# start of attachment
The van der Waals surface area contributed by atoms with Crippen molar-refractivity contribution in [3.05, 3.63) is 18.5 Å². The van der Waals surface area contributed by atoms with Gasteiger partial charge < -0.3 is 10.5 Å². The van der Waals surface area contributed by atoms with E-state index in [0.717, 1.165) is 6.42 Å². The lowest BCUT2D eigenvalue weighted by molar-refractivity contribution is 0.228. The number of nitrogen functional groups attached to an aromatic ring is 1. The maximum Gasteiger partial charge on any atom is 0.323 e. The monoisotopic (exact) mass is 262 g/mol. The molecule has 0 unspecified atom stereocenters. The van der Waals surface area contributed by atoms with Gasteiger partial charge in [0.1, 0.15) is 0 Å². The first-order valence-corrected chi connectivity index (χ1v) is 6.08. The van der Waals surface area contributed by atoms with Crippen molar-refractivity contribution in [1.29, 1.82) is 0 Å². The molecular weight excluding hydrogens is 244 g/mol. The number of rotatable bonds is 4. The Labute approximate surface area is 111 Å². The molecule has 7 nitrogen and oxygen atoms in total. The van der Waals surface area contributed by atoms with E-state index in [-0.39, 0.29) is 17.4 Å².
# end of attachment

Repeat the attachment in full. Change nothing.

The van der Waals surface area contributed by atoms with Crippen molar-refractivity contribution in [3.05, 3.63) is 18.5 Å². The van der Waals surface area contributed by atoms with Gasteiger partial charge < -0.3 is 10.5 Å². The van der Waals surface area contributed by atoms with E-state index in [0.717, 1.165) is 6.42 Å². The lowest BCUT2D eigenvalue weighted by molar-refractivity contribution is 0.228. The number of nitrogen functional groups attached to an aromatic ring is 1. The maximum Gasteiger partial charge on any atom is 0.323 e. The monoisotopic (exact) mass is 262 g/mol. The molecule has 0 unspecified atom stereocenters. The van der Waals surface area contributed by atoms with Gasteiger partial charge in [0.1, 0.15) is 0 Å². The first-order valence-corrected chi connectivity index (χ1v) is 6.08. The van der Waals surface area contributed by atoms with Crippen molar-refractivity contribution in [1.29, 1.82) is 0 Å². The molecular weight excluding hydrogens is 244 g/mol. The number of rotatable bonds is 4. The Labute approximate surface area is 111 Å². The molecule has 7 nitrogen and oxygen atoms in total. The van der Waals surface area contributed by atoms with E-state index in [-0.39, 0.29) is 17.4 Å².